Analog Clocks and Teaching Angles


Do you teach students how to measure angles? Here’s an awesome little trick to make it much easier for the kids. Analog clocks can serve as a simple measurement estimation tool. Each number on a clock represents exactly 30 degrees. Teach your kids to draw angles that approximate the hands on a clock.

For example, tell them to draw an angle that measures 120 degrees. Most students from the 4th grade and up can multiply 30’s since it’s just like multiplying by 3’s. So to dclock-147257_640raw an angle that measures 120 degrees, the student would count by 30’s (30, 60, 90, 120.) 30 times 4 is 120 so the students draw a hand pointing at an imaginary 12 and an imaginary 4 and VOILA!

I’ve been teaching kids to use protractors for years. It’s so challenging for them. When I tried the clock trick, my kids picked it up like *THAT!* Of course it takes a bit of practice. And your students will probably master it a bit quicker if they are able to see each other’s work. You may want to practice skip counting by 30’s before asking the students to draw angles.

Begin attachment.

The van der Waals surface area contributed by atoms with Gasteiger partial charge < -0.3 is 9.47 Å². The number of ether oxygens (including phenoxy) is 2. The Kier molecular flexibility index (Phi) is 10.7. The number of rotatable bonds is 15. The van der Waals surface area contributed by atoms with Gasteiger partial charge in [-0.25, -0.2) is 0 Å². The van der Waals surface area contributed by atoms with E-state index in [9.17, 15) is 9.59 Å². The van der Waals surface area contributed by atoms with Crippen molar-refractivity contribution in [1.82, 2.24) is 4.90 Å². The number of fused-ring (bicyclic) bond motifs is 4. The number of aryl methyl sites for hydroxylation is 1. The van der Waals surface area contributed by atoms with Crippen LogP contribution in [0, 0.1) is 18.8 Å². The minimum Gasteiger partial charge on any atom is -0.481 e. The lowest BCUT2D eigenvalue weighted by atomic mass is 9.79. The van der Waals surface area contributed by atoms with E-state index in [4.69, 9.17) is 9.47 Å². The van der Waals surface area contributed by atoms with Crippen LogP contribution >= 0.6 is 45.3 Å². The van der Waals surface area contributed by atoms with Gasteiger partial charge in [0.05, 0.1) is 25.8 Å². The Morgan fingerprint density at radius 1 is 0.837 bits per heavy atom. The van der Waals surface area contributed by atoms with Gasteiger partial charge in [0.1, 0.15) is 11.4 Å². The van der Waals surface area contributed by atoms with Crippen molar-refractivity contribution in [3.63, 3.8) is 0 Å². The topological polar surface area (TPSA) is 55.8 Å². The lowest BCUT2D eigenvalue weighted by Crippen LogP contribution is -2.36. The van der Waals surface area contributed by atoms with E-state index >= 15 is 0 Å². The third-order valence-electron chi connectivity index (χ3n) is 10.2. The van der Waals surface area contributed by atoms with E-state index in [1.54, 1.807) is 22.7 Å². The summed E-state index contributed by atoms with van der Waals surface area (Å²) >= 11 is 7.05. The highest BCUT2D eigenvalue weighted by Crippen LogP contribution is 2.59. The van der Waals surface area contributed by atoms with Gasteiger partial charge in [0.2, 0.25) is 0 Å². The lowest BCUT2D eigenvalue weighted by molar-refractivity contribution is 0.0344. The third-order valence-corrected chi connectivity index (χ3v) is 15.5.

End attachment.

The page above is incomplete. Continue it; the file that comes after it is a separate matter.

Once the kids get good at drawing the angles, it will be much easier for them to flip it around and measure angles that are already drawn. They will first look at the angle and ask themselves how this would look on a clock.

Have fun!

Published by

Tim Bedley

Tim Bedley has been teaching elementary school since 1988. He was recognized as the 2013 Riverside County Teacher of the year. Tim is also the founder of America's number one educational rock band, Rockin' the Standards. He also produces two podcast found on iTunes: The Bedley Bros. and The 5-Minute MishMash. Tim and his brother Scott are co-founders of Global School Play Day, a grassroots movement to promote unstructured play with today's youths.

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